Never mind Downton - every home should have a real library
A library - that is, a collection of books - is a civilising influence, mind-expanding and entertaining, writes Trevor Dolby.I'm hooked on The Week magazine. It's the first thing I grab of a Saturday morning following a race for the off button as the fatuous Saturday Live comes on the wireless. Quite what Radio 4 thinks is Radio 4-ish about this hour's-worth of utter tosh is beyond me. I can only guess Mark Damazer signed up the programme by mistake from hospital radio and can't wriggle out of the contract.
So, as the news fades and on comes the tum-ti-tum-ti-tum of fifth-form poetry and ribald, rabbiting vicar, off goes the Roberts and out comes The Week. I've taken it since it started some 15 or so years ago. It's like Private Eye, kind of predictable but a not unpleasant habit. The format and layout have never changed. I can read it cover-to-cover in about 55 minutes - spookily the same length of time as Saturday Live.
The Week bills itself as "The Best of British and Foreign Media". In fact, it doesn't really give a perspective on anything much. It doesn't cover much news, doesn't give any sort of in-depth round-up or provide much of an editorial crucible for extrapolation or debate. In the end it's an arbitrary hotch-potch of "trucs" (I'm on hols in France) completely at the mercy of the format. But I look forward to it in the same way as a 10-year-old I looked forward to Butterscotch Angel Delight on a Saturday teatime.
My favourite is the "Wit and Wisdom" section. Last week's quotes included a fab Dorothy Parker I hadn't heard: "Take me or leave me; or, as is the usual order of things, both". And a cracker from Letterman on Mitt Romney: "...now there's a guy who looks like you would see his picture on a package of men's briefs". But the one I took away with me was Cicero in the Daily Telegraph: "If you have a garden and a library, you have everything you need."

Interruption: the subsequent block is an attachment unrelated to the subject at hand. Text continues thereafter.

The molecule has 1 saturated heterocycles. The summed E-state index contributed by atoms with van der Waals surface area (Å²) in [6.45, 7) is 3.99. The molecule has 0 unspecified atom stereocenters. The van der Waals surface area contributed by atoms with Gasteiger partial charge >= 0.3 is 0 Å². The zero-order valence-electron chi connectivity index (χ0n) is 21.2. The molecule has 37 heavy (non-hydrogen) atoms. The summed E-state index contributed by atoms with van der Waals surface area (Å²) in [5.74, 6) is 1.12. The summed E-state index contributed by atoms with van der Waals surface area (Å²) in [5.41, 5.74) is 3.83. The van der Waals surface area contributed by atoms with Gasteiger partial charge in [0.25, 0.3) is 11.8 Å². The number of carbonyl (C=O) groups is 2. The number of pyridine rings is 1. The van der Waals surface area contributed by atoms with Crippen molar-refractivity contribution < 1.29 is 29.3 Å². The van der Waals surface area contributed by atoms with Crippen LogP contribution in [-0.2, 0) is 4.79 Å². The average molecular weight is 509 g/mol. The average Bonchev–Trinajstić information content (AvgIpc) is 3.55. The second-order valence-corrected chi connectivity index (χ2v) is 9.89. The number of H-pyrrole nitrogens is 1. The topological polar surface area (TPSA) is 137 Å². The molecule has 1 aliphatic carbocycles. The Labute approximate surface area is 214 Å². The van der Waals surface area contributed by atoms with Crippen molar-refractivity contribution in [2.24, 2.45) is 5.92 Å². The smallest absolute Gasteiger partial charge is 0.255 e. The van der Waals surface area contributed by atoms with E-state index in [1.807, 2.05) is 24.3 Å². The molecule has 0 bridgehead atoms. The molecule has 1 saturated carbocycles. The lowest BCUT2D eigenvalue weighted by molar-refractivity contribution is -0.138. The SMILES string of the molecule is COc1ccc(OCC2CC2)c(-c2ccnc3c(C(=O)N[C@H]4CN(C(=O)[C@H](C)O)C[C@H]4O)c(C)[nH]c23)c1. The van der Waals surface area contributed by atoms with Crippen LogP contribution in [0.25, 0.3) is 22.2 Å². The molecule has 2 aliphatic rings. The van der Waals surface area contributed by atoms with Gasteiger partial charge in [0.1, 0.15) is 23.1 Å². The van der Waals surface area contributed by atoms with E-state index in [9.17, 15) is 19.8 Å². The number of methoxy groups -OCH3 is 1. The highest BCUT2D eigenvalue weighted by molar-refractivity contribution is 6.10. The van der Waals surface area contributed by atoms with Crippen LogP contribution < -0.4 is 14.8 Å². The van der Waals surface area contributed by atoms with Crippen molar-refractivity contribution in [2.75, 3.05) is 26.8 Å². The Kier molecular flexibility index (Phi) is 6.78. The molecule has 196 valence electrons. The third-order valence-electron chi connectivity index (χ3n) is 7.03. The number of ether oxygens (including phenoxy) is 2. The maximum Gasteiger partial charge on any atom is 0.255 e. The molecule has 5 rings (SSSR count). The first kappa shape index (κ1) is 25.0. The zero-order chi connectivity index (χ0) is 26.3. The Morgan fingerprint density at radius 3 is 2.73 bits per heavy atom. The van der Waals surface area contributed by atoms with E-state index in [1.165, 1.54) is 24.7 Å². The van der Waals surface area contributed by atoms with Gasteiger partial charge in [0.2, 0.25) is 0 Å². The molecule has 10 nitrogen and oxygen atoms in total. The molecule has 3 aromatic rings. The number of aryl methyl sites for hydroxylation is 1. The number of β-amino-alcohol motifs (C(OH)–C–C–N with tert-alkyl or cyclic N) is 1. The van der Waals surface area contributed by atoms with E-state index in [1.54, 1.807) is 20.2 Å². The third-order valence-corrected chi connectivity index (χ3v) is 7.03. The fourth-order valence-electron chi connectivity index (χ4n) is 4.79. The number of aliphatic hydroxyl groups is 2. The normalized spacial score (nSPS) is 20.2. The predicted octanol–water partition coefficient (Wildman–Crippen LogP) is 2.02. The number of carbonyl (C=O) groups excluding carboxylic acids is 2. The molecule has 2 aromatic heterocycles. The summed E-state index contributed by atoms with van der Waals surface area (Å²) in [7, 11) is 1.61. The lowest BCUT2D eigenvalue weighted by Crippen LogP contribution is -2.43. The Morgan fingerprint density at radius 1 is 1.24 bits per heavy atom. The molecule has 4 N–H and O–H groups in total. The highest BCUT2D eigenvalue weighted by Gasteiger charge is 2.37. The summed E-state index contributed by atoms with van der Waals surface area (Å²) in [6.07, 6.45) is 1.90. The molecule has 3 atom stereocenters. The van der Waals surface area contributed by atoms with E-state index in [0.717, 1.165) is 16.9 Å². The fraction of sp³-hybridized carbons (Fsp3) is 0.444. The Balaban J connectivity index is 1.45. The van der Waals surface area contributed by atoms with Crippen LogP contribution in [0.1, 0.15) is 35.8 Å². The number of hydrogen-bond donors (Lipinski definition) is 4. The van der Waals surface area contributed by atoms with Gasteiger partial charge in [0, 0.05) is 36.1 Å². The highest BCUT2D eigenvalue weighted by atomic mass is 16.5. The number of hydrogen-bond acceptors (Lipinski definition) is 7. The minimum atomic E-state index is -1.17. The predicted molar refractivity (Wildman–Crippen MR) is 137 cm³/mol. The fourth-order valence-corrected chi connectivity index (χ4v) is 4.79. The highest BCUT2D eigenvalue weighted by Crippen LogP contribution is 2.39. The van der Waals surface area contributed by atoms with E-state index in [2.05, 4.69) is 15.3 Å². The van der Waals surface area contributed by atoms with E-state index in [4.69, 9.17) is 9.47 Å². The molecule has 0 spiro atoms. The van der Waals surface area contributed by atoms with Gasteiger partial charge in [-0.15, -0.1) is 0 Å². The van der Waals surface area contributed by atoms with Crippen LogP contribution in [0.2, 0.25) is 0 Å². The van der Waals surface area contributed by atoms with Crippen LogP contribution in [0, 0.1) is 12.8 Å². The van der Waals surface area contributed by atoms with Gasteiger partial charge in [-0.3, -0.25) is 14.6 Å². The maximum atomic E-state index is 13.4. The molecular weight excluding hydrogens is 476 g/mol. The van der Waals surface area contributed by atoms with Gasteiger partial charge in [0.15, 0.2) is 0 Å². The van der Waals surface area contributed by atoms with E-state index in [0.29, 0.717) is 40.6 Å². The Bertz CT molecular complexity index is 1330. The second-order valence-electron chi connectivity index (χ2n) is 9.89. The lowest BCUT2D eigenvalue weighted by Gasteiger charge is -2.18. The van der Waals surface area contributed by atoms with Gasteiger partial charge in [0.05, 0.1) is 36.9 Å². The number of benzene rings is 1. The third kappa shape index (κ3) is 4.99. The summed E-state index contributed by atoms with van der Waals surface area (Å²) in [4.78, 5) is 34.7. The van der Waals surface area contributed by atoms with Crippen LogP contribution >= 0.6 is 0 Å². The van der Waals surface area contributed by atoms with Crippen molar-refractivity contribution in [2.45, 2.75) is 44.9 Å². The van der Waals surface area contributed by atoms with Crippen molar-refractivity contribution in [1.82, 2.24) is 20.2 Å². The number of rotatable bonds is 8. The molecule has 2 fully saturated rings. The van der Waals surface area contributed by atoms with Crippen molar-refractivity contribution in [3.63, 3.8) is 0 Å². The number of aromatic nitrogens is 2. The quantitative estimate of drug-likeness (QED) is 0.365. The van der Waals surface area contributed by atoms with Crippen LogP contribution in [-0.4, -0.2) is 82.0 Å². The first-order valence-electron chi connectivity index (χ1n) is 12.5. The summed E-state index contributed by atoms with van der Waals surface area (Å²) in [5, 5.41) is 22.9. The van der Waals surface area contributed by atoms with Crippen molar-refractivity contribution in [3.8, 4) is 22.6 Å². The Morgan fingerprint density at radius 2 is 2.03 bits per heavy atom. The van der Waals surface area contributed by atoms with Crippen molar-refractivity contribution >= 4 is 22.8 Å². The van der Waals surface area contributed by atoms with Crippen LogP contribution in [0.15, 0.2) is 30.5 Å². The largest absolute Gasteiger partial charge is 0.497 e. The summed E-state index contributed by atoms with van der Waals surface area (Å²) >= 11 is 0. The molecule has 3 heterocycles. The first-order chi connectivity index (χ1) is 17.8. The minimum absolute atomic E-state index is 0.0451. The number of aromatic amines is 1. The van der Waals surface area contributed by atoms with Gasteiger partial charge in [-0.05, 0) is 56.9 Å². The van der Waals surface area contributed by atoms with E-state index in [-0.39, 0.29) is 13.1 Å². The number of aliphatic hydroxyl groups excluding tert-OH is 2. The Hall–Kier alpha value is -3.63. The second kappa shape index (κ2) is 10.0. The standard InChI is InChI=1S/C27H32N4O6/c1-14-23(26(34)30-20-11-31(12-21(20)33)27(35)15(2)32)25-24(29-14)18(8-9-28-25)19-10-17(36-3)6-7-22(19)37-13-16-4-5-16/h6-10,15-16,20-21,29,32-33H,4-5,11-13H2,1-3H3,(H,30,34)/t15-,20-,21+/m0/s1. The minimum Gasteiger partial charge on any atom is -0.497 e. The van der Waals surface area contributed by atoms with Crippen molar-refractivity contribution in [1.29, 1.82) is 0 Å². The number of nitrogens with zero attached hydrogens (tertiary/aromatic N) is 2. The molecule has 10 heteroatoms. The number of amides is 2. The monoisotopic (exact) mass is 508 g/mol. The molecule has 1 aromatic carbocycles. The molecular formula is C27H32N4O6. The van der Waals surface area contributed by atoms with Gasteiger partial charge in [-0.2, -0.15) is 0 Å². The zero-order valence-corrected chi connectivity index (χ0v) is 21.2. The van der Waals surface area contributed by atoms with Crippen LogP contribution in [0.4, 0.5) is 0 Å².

A house with a library is a civilised place. By library I mean a collection of books, not just the Downton variety. It is a place to expand the mind and be entertained. It is a place where one is surrounded by the voices of talented people whom one knows but have perhaps never met. It is the best of these fellows. The best of their considered ideas and thought. Better in many respects than meeting them in person. Samuel Johnson round for dinner? Indubitably not sir!
As a library, so a garden. A garden can be a great expression of taste and style, of knowledge and graft, of emotion and intelligence. It has its own balance of order and informality. As with a library, a garden can be a place of art or a paean to one's own quiet taste. It can be a romp or a place of meaning.
I might add food and cooking to the pot, but who am I to sully Cicero?
Like many when I find a book I love, I go buy a first edition, signed if possible. It's an expression of its specialness. But of course that signed first edition is not the book I read. By the same token is an ebook ever the book we read? In Far Eastern cultures it doesn't matter much that there is a physical bond between an object and its life. Lisa Jardine has elaborated on this subject, relating that the Kiyomizu-dera (Clear Water Temple) near Kyoto has been built many times over since it was first constructed 1,200 years or so ago. But ask a guide if it is the original temple, and there is no discussion. Of course it is. It is the embodiment of its own history. It's meaning and identity is not a function of its physical presence. In the West we have much more of problem with this idea. If my father replaced the blade, and my grandfather the handle, is this still my father's axe?
Why is it a sequitur, in my view, that books sold in e-format have no emotional value, but the first signed edition I bought and "have not read" has?
Rave on James Daunt and the Nook.
Rave on Independent book shops.
Rave on ebook plurality.
Rave on words on printed page.
Trevor Dolby is publisher of Preface